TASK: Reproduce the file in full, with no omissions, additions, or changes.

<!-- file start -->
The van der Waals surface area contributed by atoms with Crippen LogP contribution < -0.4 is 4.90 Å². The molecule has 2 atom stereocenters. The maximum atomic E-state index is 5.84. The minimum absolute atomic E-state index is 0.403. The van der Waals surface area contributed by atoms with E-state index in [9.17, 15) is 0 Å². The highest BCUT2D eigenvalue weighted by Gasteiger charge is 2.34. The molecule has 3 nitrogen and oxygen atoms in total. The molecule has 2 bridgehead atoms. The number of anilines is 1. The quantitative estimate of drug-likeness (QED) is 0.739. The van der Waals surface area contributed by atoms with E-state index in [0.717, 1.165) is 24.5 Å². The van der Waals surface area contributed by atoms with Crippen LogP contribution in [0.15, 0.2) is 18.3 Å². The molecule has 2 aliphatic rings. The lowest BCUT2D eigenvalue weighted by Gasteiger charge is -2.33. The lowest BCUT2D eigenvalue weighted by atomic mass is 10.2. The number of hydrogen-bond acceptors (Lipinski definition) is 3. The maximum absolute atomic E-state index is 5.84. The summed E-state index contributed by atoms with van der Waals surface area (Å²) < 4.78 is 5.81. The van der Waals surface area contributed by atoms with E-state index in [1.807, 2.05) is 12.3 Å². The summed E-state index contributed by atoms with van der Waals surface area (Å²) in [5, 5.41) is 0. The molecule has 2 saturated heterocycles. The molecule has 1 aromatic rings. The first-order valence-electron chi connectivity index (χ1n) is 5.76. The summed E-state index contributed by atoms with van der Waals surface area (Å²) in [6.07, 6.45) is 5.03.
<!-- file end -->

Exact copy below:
The van der Waals surface area contributed by atoms with Crippen LogP contribution < -0.4 is 4.90 Å². The molecule has 2 atom stereocenters. The maximum atomic E-state index is 5.84. The minimum absolute atomic E-state index is 0.403. The van der Waals surface area contributed by atoms with E-state index in [9.17, 15) is 0 Å². The highest BCUT2D eigenvalue weighted by Gasteiger charge is 2.34. The molecule has 3 nitrogen and oxygen atoms in total. The molecule has 2 bridgehead atoms. The number of anilines is 1. The quantitative estimate of drug-likeness (QED) is 0.739. The van der Waals surface area contributed by atoms with E-state index in [0.717, 1.165) is 24.5 Å². The van der Waals surface area contributed by atoms with Crippen LogP contribution in [0.15, 0.2) is 18.3 Å². The molecule has 2 aliphatic rings. The lowest BCUT2D eigenvalue weighted by Gasteiger charge is -2.33. The lowest BCUT2D eigenvalue weighted by atomic mass is 10.2. The number of hydrogen-bond acceptors (Lipinski definition) is 3. The maximum absolute atomic E-state index is 5.84. The summed E-state index contributed by atoms with van der Waals surface area (Å²) < 4.78 is 5.81. The van der Waals surface area contributed by atoms with E-state index in [1.807, 2.05) is 12.3 Å². The summed E-state index contributed by atoms with van der Waals surface area (Å²) in [5, 5.41) is 0. The molecule has 2 saturated heterocycles. The molecule has 1 aromatic rings. The first-order valence-electron chi connectivity index (χ1n) is 5.76. The summed E-state index contributed by atoms with van der Waals surface area (Å²) in [6.07, 6.45) is 5.03.